From cloud bread to pizza crust made from an odd mixture of spinach leaves and cheese, there are a lot of seemingly peculiar things in the world of keto. If you’re new to keto, you might be overwhelmed by the incredible amount of information out there.
Does a celery stick count as a carb, how much cheese can I have, do I need to supplement with electrolytes, what about probiotics, what about other keto supplements, the list goes on.
In your courageous quest for information, you may have heard of MCT oil, the new darling of the keto world, with powers that rival those of Superman (if Superman were a supplement).
What is a Ketogenic Diet?
Keto diet has become very popular nowadays, promising relief from any number of health issues and assisting with weight loss. It has clear guidelines about what types of food you can eat and how much of those foods you should be consuming.
What makes the ketogenic diet different from others you may be familiar with is the high fat, low carbohydrate requirements. Most of your daily calories should come from a healthy fat source such as meats, dairy products and natural oils like coconut oil. Fat should account for 70-80% of your daily calorie intake. Protein is next at about 20%, and the remaining 10% is carbohydrates, specifically low carb vegetables and should total about 20 grams per day. It is different for each person, so calculating your macros is a good idea before starting the diet.
On a traditional diet, your body converts carbohydrates into glucose to use for energy. But this drastic reduction in fuel source from low carbs causes your body to use a different fuel, in this case, fat. In the case of a ketogenic diet, the types of fat you eat are burned as energy rather than being stored as body fat. This is the process of ketosis.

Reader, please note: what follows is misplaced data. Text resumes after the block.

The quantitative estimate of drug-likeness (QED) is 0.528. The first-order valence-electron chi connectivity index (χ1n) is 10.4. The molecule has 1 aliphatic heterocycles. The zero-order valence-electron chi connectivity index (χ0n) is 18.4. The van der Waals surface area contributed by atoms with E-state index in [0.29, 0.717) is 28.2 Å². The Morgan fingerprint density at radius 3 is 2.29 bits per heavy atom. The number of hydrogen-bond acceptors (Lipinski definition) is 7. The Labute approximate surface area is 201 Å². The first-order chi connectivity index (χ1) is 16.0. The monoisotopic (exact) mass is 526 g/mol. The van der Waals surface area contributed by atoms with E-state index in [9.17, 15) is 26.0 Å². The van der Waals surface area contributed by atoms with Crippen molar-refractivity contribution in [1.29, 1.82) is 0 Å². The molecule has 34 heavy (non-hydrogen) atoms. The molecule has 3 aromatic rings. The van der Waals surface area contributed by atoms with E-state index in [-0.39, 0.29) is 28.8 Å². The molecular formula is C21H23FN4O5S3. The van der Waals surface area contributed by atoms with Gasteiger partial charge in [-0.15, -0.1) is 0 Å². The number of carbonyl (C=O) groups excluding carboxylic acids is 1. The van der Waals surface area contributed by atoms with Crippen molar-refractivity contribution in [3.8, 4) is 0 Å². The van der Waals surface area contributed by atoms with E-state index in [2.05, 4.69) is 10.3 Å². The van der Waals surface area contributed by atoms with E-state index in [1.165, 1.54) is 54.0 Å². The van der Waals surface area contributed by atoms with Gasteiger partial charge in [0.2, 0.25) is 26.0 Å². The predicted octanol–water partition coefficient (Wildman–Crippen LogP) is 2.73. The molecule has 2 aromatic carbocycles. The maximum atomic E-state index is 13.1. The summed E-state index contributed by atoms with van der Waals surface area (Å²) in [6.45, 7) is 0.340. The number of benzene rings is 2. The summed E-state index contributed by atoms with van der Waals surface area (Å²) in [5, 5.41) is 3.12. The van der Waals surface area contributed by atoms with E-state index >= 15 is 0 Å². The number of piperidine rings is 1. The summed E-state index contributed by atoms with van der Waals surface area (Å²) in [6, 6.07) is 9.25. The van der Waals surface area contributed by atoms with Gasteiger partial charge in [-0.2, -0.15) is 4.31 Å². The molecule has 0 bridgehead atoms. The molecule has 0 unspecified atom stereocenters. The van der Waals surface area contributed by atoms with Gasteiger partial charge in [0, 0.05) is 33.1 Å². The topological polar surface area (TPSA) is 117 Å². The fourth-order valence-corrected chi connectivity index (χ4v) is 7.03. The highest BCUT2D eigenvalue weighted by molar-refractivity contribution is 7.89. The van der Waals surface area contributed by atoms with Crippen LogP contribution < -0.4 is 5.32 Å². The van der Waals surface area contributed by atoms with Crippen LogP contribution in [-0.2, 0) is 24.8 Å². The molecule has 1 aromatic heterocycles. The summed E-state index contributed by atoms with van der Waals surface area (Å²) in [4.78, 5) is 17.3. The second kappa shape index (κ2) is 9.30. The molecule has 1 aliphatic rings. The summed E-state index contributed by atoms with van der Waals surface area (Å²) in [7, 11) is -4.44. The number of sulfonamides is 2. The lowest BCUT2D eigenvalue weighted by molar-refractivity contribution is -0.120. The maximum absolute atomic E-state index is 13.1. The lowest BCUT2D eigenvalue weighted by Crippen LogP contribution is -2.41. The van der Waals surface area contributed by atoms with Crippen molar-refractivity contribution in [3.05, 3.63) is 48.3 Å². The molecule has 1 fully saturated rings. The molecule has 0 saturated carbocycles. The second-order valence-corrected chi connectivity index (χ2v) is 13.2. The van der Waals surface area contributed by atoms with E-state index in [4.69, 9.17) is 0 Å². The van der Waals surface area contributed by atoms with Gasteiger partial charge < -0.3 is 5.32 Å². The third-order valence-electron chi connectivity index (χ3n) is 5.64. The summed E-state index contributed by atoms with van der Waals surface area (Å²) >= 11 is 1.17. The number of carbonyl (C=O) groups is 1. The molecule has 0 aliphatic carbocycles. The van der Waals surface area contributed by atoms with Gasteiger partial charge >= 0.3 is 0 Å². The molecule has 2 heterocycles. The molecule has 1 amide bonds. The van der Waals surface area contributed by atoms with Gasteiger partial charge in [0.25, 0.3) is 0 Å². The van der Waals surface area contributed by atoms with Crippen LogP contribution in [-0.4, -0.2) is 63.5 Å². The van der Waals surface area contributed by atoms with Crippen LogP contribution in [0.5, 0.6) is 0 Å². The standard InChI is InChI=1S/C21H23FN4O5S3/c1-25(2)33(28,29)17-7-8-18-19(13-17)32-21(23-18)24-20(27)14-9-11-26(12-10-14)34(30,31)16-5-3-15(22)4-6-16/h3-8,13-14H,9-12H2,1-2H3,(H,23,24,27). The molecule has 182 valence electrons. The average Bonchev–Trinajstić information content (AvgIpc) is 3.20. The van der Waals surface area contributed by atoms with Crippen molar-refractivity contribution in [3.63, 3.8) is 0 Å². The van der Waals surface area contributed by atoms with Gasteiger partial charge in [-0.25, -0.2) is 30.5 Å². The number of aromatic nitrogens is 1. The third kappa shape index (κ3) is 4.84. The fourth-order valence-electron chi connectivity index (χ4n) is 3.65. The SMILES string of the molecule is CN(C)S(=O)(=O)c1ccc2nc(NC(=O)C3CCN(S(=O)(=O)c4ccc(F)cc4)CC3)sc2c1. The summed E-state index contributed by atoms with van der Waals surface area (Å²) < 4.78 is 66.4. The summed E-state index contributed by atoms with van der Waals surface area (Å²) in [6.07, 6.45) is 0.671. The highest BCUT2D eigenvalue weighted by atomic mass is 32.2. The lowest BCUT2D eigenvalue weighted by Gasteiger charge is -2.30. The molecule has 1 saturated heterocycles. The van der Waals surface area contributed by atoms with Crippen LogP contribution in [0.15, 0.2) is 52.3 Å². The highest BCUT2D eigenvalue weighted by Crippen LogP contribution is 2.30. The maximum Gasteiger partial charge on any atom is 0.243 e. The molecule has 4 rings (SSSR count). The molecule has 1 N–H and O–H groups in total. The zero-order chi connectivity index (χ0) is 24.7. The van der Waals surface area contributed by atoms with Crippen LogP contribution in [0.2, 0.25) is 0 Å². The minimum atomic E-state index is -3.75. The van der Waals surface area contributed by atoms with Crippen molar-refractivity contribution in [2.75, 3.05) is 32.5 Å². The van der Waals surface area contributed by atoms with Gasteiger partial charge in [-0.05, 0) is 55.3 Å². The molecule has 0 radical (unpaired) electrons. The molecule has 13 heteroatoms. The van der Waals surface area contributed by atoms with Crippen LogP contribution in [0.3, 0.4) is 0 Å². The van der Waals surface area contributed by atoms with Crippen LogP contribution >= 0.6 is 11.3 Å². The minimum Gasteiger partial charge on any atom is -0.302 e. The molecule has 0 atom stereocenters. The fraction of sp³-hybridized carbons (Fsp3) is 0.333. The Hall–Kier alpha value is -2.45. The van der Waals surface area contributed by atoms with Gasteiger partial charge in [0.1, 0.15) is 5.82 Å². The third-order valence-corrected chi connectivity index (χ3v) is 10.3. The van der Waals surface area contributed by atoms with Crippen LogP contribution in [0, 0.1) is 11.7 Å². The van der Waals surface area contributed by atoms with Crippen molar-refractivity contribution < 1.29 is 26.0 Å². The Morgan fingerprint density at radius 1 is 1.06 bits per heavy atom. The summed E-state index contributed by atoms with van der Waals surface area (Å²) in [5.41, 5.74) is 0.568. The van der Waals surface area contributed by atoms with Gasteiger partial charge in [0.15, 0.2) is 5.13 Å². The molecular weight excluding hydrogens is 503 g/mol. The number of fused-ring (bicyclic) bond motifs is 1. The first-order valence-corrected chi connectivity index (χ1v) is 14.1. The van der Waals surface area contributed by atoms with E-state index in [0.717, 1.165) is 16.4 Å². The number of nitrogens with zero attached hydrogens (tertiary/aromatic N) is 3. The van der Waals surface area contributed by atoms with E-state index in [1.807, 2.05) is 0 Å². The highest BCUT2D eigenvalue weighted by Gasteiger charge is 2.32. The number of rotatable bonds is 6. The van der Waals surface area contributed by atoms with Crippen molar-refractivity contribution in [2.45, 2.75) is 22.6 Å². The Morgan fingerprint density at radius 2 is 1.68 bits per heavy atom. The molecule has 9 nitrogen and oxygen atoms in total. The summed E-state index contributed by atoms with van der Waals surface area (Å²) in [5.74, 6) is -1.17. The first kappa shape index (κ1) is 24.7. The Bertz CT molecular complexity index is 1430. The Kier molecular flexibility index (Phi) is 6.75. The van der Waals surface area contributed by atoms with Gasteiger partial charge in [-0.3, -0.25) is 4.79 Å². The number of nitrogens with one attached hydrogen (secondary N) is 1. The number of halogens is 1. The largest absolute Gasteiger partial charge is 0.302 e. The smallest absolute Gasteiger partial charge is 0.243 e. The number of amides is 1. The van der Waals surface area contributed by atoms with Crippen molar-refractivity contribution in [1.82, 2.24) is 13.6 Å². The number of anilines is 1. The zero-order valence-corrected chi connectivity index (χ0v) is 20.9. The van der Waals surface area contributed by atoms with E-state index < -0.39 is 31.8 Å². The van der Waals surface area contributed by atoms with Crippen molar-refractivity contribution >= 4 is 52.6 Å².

What is MCT oil?
With the rise in the popularity of the ketogenic diet, there are many different foods and supplements that are recommended to achieve success on what may seem like a restrictive way of eating. One such supplement is MCT oil, derived from the fatty acids found in natural oils like coconut oil and palm oil.
This oil is liquid at room temperature and can be added to any type of food, but is not recommended for cooking as it has a low smoke point. It is most likely to be processed from coconut oil though palm, sesame, and olive oils contain smaller and less concentrated amounts of medium chain triglycerides.
MCT is an acronym for medium chain triglycerides. Medium chain triglycerides are saturated fatty acids with 6-12 carbons per carbon chain. This configuration of fatty acids makes it easy for the body to break down fats and turn them into quick energy.